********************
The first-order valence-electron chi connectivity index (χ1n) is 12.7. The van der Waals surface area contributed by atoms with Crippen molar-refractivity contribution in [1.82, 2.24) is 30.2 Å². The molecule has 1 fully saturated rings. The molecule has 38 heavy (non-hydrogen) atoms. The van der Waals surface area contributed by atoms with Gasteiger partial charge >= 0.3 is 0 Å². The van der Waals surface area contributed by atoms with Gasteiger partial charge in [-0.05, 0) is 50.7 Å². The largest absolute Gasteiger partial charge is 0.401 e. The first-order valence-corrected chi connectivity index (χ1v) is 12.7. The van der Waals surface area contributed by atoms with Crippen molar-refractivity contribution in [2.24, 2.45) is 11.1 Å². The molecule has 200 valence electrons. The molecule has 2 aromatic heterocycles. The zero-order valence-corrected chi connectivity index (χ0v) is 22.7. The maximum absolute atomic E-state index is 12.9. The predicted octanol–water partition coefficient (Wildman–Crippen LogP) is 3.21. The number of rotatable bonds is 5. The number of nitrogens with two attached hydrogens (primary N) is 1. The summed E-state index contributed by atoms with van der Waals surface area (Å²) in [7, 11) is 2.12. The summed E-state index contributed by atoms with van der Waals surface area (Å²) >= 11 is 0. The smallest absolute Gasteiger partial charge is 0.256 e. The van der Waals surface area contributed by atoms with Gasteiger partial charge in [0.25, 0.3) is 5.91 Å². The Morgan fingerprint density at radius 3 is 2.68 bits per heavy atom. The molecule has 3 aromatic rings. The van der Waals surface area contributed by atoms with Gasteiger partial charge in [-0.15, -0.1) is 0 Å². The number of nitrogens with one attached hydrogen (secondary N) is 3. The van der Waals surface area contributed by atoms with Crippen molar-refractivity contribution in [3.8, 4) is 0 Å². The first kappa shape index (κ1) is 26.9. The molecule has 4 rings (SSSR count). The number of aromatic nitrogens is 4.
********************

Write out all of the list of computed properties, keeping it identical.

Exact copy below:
The first-order valence-electron chi connectivity index (χ1n) is 12.7. The van der Waals surface area contributed by atoms with Crippen molar-refractivity contribution in [1.82, 2.24) is 30.2 Å². The molecule has 1 fully saturated rings. The molecule has 38 heavy (non-hydrogen) atoms. The van der Waals surface area contributed by atoms with Gasteiger partial charge >= 0.3 is 0 Å². The van der Waals surface area contributed by atoms with Gasteiger partial charge in [-0.05, 0) is 50.7 Å². The largest absolute Gasteiger partial charge is 0.401 e. The first-order valence-corrected chi connectivity index (χ1v) is 12.7. The van der Waals surface area contributed by atoms with Crippen molar-refractivity contribution in [2.24, 2.45) is 11.1 Å². The molecule has 200 valence electrons. The molecule has 2 aromatic heterocycles. The zero-order valence-corrected chi connectivity index (χ0v) is 22.7. The maximum absolute atomic E-state index is 12.9. The predicted octanol–water partition coefficient (Wildman–Crippen LogP) is 3.21. The number of rotatable bonds is 5. The number of nitrogens with two attached hydrogens (primary N) is 1. The summed E-state index contributed by atoms with van der Waals surface area (Å²) in [7, 11) is 2.12. The summed E-state index contributed by atoms with van der Waals surface area (Å²) >= 11 is 0. The smallest absolute Gasteiger partial charge is 0.256 e. The van der Waals surface area contributed by atoms with Gasteiger partial charge in [0.25, 0.3) is 5.91 Å². The Morgan fingerprint density at radius 3 is 2.68 bits per heavy atom. The molecule has 3 aromatic rings. The van der Waals surface area contributed by atoms with Gasteiger partial charge in [-0.15, -0.1) is 0 Å². The number of nitrogens with one attached hydrogen (secondary N) is 3. The van der Waals surface area contributed by atoms with Crippen molar-refractivity contribution in [3.8, 4) is 0 Å². The first kappa shape index (κ1) is 26.9. The molecule has 4 rings (SSSR count). The number of aromatic nitrogens is 4.